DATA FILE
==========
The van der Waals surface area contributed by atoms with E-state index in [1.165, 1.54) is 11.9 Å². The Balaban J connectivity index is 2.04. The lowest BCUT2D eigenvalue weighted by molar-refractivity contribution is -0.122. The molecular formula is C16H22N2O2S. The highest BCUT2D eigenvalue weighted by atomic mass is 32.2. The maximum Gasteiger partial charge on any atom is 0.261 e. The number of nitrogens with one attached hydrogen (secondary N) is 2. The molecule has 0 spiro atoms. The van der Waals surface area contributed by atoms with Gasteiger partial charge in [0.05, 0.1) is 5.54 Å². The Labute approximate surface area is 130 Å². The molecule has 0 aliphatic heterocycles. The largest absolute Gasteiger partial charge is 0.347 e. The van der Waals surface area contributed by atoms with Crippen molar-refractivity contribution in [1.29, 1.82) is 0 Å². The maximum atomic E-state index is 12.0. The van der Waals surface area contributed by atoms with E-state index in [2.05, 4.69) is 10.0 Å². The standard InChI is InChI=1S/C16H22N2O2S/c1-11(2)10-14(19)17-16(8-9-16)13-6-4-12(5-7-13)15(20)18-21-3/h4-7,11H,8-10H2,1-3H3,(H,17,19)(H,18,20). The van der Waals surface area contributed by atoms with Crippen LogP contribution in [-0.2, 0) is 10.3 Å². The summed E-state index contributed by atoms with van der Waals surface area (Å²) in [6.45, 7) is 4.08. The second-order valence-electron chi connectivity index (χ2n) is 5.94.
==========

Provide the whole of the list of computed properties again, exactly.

The van der Waals surface area contributed by atoms with E-state index in [1.165, 1.54) is 11.9 Å². The Balaban J connectivity index is 2.04. The lowest BCUT2D eigenvalue weighted by molar-refractivity contribution is -0.122. The molecular formula is C16H22N2O2S. The highest BCUT2D eigenvalue weighted by atomic mass is 32.2. The maximum Gasteiger partial charge on any atom is 0.261 e. The number of nitrogens with one attached hydrogen (secondary N) is 2. The molecule has 0 spiro atoms. The van der Waals surface area contributed by atoms with Gasteiger partial charge in [0.05, 0.1) is 5.54 Å². The Labute approximate surface area is 130 Å². The molecule has 0 aliphatic heterocycles. The largest absolute Gasteiger partial charge is 0.347 e. The van der Waals surface area contributed by atoms with Crippen molar-refractivity contribution in [1.29, 1.82) is 0 Å². The maximum atomic E-state index is 12.0. The van der Waals surface area contributed by atoms with E-state index in [2.05, 4.69) is 10.0 Å². The standard InChI is InChI=1S/C16H22N2O2S/c1-11(2)10-14(19)17-16(8-9-16)13-6-4-12(5-7-13)15(20)18-21-3/h4-7,11H,8-10H2,1-3H3,(H,17,19)(H,18,20). The van der Waals surface area contributed by atoms with Crippen LogP contribution in [-0.2, 0) is 10.3 Å². The summed E-state index contributed by atoms with van der Waals surface area (Å²) in [6.45, 7) is 4.08. The second-order valence-electron chi connectivity index (χ2n) is 5.94.